Music's Greatest Ventriloquist
Robert Craft and his Stravinsky.
Mar 3, 2003, Vol. 8, No. 24 • By JOSEPH EPSTEIN
An Improbable Life
Memories and Commentaries
WHEN IGOR STRAVINSKY died on April 6, 1971, the composer George Perle remarked that "this is the first time in six hundred years that the world has been without a great composer." Dimitri Shostakovich was still alive (he died in 1975), but Shostakovich could not compare with Stravinsky for the range, power, and Mozartian multivariousness of the latter's work. Music isn't Wimbledon or the U.S. Open, and there is no point in attempting to seed composers, but Stravinsky's rank is obviously very high--higher, surely, than any other twentieth-century composer. Thirty-two years after Stravinsky's death, the world is still without a composer of his stature.
We know more about Igor Stravinsky--his methods of composition, his personal habits, family relations, thoughts, point of view, temperament--than we do about any other composer in the history of music. The reason we do is that on March 31, 1948, a twenty-four-year-old musician, a former student of trumpet, piano, organ, and, later, conducting at Juilliard, then quite unknown in the world, called on Stravinsky at his hotel in Washington, D.C., to pay his obeisance to the great master, himself then sixty-five. Offstage, cymbals crashed, harps fluttered, and trombones blared, for this was a meeting of the greatest import for both men and for serious music. W.H. Auden, then working on the libretto for Stravinsky's opera "The Rake's Progress," was also in the room, but next to the young man, whose name is Robert Craft, he turns out to have been a minor player.
Stravinsky and Craft--the coupling of names doesn't have quite the ring of Gilbert and Sullivan, or Rodgers and Hart, or, for that matter, Smith & Wesson. But if never a joining of true equals, Stravinsky and Craft's was nonetheless a genuine partnership, even though it became one slowly, as the young man insinuated himself into the confidence and finally the love of the older master.
As a boy, Craft had become, as he with his penchant for ornate vocabulary might put it, "ensorcelated" with Stravinsky's music. On his first overture to the composer, he used the old Ben Franklin gambit: To get into the good graces of someone more important than you, have him do you a favor rather than the other way round. Before meeting Stravinsky, Craft wrote to seek advice on some technical questions about performing his music and then, in a second letter, asked to borrow a score. Nothing, as Franklin knew, better disposes a man to you than his knowledge that you are already in his debt. Apparently it didn't hurt that Craft, in an attempt at a full-court press, continued to bombard Stravinsky with a flurry of letters.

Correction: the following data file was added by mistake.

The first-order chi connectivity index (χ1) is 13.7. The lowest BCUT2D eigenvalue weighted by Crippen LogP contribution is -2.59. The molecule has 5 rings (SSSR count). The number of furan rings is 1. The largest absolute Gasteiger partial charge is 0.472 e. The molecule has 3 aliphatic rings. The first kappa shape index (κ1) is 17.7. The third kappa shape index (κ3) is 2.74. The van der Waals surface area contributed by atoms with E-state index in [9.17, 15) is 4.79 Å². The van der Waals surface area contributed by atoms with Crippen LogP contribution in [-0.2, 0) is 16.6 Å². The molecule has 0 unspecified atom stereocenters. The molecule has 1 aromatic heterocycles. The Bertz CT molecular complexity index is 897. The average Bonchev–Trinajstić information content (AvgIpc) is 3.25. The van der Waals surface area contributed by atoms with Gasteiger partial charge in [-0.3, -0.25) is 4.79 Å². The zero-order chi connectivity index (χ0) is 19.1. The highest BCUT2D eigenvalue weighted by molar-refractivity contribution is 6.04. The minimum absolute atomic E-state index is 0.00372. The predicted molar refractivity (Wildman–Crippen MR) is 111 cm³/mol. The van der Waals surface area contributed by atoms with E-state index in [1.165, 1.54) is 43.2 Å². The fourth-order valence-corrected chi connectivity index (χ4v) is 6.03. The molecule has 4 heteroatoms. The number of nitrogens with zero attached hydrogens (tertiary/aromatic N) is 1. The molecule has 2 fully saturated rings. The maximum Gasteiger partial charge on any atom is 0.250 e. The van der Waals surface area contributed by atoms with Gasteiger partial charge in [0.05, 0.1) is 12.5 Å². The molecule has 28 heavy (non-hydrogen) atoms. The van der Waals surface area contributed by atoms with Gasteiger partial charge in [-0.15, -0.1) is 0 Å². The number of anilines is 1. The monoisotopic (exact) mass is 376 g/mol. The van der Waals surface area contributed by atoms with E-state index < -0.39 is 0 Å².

It didn't hurt, either, that Craft had approached Stravinsky at a time when his career seemed on the decline, or at least at a standstill. As Craft recounted in later years, most of Stravinsky's music was out of print. "He was not recording, and concert organizations wanted him to conduct only 'Firebird' and 'Petrushka.'" He had not yet begun writing twelve-tone music, and thus was isolated from the new generation of serious musicians. Enter Robert Craft.
In time, Craft moved to Los Angeles to live near the Stravinskys, and in June 1949 he moved into their house, where he served as a combination general factotum, guide to the habits of the American natives, ombudsman of their social life, musico-technical assistant, and all but adopted son. Stravinsky was then living with his second wife, Vera, with whom he had no children.
BEING IN THE COMPANY of Stravinsky, basking "in the man himself, whose energy, alertness, and vivacity left everyone else behind," gave Robert Craft a grand high. And why not? Socially and intellectually, the scene was populated with names that we should nowadays designate as A-List, and to the highest power. Craft's diary, "Stravinsky: Chronicles of a Friendship," whose most recent edition appeared in 1994, has an index as high-flown for its day as anyone can imagine: George Balanchine, Marlene Dietrich, T.S. Eliot, Aldous Huxley, Edith Sitwell, Evelyn Waugh, and various baronesses, flush and broke. Craft himself once went out on a date--to no apparent consequence--with Rita Hayworth, not something he is likely to have done without his Stravinsky connection.